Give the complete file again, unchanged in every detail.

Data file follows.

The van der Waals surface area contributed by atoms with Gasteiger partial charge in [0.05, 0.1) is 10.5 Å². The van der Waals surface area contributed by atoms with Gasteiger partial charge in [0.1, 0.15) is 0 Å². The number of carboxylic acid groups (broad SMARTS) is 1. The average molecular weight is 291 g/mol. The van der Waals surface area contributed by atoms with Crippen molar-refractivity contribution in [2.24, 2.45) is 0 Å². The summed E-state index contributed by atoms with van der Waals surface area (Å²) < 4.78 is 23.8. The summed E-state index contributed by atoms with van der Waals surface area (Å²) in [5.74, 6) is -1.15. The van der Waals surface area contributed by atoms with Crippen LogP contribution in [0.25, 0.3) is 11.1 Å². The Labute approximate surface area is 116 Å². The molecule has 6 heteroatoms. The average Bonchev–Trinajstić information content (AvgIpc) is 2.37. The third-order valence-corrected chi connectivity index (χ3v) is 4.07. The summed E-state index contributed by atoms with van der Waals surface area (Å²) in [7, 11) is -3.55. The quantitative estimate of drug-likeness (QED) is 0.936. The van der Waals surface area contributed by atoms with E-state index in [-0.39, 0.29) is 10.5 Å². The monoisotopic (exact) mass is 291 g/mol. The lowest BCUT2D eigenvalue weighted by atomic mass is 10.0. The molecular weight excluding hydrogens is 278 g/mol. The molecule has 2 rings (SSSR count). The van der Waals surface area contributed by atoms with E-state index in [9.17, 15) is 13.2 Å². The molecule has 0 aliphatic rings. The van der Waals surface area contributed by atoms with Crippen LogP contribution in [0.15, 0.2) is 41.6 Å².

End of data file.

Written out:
The van der Waals surface area contributed by atoms with Gasteiger partial charge in [0.05, 0.1) is 10.5 Å². The van der Waals surface area contributed by atoms with Gasteiger partial charge in [0.1, 0.15) is 0 Å². The number of carboxylic acid groups (broad SMARTS) is 1. The average molecular weight is 291 g/mol. The van der Waals surface area contributed by atoms with Crippen molar-refractivity contribution in [2.24, 2.45) is 0 Å². The summed E-state index contributed by atoms with van der Waals surface area (Å²) < 4.78 is 23.8. The summed E-state index contributed by atoms with van der Waals surface area (Å²) in [5.74, 6) is -1.15. The van der Waals surface area contributed by atoms with Crippen LogP contribution in [0.25, 0.3) is 11.1 Å². The Labute approximate surface area is 116 Å². The molecule has 6 heteroatoms. The average Bonchev–Trinajstić information content (AvgIpc) is 2.37. The third-order valence-corrected chi connectivity index (χ3v) is 4.07. The summed E-state index contributed by atoms with van der Waals surface area (Å²) in [7, 11) is -3.55. The quantitative estimate of drug-likeness (QED) is 0.936. The van der Waals surface area contributed by atoms with E-state index in [-0.39, 0.29) is 10.5 Å². The monoisotopic (exact) mass is 291 g/mol. The lowest BCUT2D eigenvalue weighted by atomic mass is 10.0. The molecular weight excluding hydrogens is 278 g/mol. The molecule has 2 rings (SSSR count). The van der Waals surface area contributed by atoms with E-state index in [9.17, 15) is 13.2 Å². The molecule has 0 aliphatic rings. The van der Waals surface area contributed by atoms with Crippen LogP contribution in [0.15, 0.2) is 41.6 Å².